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journal_logoThe use of Saccharomyces Boulardii as a therapeutic intervention in people with alterations in their microbiota and local immune responses has been explored for over 50 years. The multiple points of action this simple yeast initiates in terms of mucosal barrier function and immune competence has made it an attractive and safe product for many clinicians. This study published in Jun 2014 in the American Society for Microbiology explores its role in a mouse model, but opens some interesting prospects for human health.[1]

nutrients-logoThere is now considerable scientific evidence that a diet rich in fruits and vegetables can improve human health and protect against chronic diseases. However, it is not clear whether different fruits and vegetables have distinct beneficial effects. A paper in Nutrients published in May 2015 helps to tease apart some of the key mechanisms involved related to the consumption of apples.[1]

elderly exercisingEven exercise of short duration and low intensity has life expectancy benefits for the elderly. Such conclusions have been well examined in the general population, where a recommended exercise program of 30 minutes at least five days a week (or 150 minutes per week) has been shown to reduce the average risk of death by 30 percent.

However, such a correlation between the level of physical activity and risk of death has not been so clearly determined in the elderly. Indeed, most physical activity guidelines are the same for the middle-aged adults as for the elderly, even though it is estimated that over 60% of the elderly are unable to achieve this same level of exercise.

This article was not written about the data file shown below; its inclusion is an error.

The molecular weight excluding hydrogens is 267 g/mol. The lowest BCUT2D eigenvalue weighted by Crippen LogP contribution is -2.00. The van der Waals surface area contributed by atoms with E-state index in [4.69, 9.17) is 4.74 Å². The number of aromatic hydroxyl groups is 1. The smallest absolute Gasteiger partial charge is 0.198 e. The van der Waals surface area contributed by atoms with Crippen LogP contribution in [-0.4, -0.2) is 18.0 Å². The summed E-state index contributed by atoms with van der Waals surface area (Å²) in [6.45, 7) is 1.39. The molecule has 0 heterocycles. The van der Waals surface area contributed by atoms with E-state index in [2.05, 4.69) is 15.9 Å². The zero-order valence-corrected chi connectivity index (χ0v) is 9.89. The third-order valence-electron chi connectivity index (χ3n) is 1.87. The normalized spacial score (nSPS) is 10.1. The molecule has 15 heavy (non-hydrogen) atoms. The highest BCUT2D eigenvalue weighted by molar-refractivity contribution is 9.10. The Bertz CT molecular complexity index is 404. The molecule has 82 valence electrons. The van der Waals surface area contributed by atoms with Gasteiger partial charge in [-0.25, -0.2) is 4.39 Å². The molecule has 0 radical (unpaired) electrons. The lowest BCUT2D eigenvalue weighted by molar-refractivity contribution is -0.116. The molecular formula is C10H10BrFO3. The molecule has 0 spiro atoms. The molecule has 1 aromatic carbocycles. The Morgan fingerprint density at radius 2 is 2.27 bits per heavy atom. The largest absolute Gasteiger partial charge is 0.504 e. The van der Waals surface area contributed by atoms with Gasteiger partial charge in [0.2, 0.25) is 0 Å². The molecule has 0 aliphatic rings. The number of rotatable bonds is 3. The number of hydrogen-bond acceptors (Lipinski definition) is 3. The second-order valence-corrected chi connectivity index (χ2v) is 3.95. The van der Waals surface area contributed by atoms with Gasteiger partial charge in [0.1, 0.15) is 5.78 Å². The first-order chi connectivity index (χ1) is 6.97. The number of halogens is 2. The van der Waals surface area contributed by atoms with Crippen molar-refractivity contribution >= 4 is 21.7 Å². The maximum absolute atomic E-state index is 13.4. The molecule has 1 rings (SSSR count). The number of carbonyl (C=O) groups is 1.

cnsnddt-journal-coverA paper published in the journal CNS Neurology Disorders Drug Targets highlights some of the areas of dysfunction liked to adverse exposure to gluten and subsequent effects on functionality.[1]

The non-celiac gluten sensitivity (NCGS) is a chronic functional gastrointestinal disorder which is very common world-wide.

The human gut harbours microbiota which has a wide variety of microbial organisms; they are mainly symbiotic and important for well-being. However, “dysbiosis” – i.e. an alteration in normal commensal gut microbiome with an increase in pathogenic microbes, impacts homeostasis/health.

A free to indexaccess paper published in the Netherlands Journal of Medicine in Feb 2015 explores the opportunities for health care management by understanding the role of the commensal organisms in the human gut, whilst there are many hundreds of papers published every month now on the microbiome and implications for care, there is still much to be learned.[1]

Old views are being changed rapidly and that throws up confusion and concern, indeed the clinical principles explored since Metchnikoff mainly by non conventional clinicians have obvious but inconsistent implications, and as we constantly discover subtle variations in composition and gene variances relating to the organisms that reside in and on us, the implications are that we need to develop some additional skills (knowledge) to really make this metabolic organ work with us.